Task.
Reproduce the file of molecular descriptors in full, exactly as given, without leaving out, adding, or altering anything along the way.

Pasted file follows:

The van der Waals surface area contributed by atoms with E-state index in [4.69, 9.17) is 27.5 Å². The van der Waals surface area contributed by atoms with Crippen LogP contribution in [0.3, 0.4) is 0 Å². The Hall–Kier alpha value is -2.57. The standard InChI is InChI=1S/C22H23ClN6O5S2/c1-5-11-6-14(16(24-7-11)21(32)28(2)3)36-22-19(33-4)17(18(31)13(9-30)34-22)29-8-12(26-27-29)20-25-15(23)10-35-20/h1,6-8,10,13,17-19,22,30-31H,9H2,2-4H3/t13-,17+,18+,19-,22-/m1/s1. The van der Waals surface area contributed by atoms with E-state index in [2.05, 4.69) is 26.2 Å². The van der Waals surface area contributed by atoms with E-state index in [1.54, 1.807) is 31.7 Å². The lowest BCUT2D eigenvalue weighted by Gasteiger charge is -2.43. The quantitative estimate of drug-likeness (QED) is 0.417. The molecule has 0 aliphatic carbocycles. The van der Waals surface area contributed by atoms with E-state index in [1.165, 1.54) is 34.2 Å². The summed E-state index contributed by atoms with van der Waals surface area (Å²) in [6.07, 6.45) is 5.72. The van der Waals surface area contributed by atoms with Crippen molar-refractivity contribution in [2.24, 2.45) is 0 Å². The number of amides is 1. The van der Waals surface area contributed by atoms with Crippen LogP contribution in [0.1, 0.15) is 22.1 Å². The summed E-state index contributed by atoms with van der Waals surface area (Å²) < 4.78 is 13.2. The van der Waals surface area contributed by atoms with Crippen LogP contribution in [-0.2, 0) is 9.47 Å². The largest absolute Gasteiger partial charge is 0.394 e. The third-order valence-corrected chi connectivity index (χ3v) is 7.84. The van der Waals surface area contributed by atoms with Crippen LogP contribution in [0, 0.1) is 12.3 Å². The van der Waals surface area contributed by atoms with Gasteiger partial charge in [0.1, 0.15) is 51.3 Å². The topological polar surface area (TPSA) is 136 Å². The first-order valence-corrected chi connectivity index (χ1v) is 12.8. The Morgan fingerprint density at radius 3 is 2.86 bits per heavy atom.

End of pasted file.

The van der Waals surface area contributed by atoms with E-state index in [4.69, 9.17) is 27.5 Å². The van der Waals surface area contributed by atoms with Crippen LogP contribution in [0.3, 0.4) is 0 Å². The Hall–Kier alpha value is -2.57. The standard InChI is InChI=1S/C22H23ClN6O5S2/c1-5-11-6-14(16(24-7-11)21(32)28(2)3)36-22-19(33-4)17(18(31)13(9-30)34-22)29-8-12(26-27-29)20-25-15(23)10-35-20/h1,6-8,10,13,17-19,22,30-31H,9H2,2-4H3/t13-,17+,18+,19-,22-/m1/s1. The van der Waals surface area contributed by atoms with E-state index in [2.05, 4.69) is 26.2 Å². The van der Waals surface area contributed by atoms with E-state index in [1.54, 1.807) is 31.7 Å². The lowest BCUT2D eigenvalue weighted by Gasteiger charge is -2.43. The quantitative estimate of drug-likeness (QED) is 0.417. The molecule has 0 aliphatic carbocycles. The van der Waals surface area contributed by atoms with E-state index in [1.165, 1.54) is 34.2 Å². The summed E-state index contributed by atoms with van der Waals surface area (Å²) in [6.07, 6.45) is 5.72. The van der Waals surface area contributed by atoms with Crippen molar-refractivity contribution in [2.24, 2.45) is 0 Å². The number of amides is 1. The van der Waals surface area contributed by atoms with Crippen LogP contribution in [0.1, 0.15) is 22.1 Å². The summed E-state index contributed by atoms with van der Waals surface area (Å²) < 4.78 is 13.2. The van der Waals surface area contributed by atoms with Crippen LogP contribution in [-0.2, 0) is 9.47 Å². The largest absolute Gasteiger partial charge is 0.394 e. The third-order valence-corrected chi connectivity index (χ3v) is 7.84. The van der Waals surface area contributed by atoms with Crippen LogP contribution in [0, 0.1) is 12.3 Å². The van der Waals surface area contributed by atoms with Gasteiger partial charge in [0.1, 0.15) is 51.3 Å². The topological polar surface area (TPSA) is 136 Å². The first-order valence-corrected chi connectivity index (χ1v) is 12.8. The Morgan fingerprint density at radius 3 is 2.86 bits per heavy atom.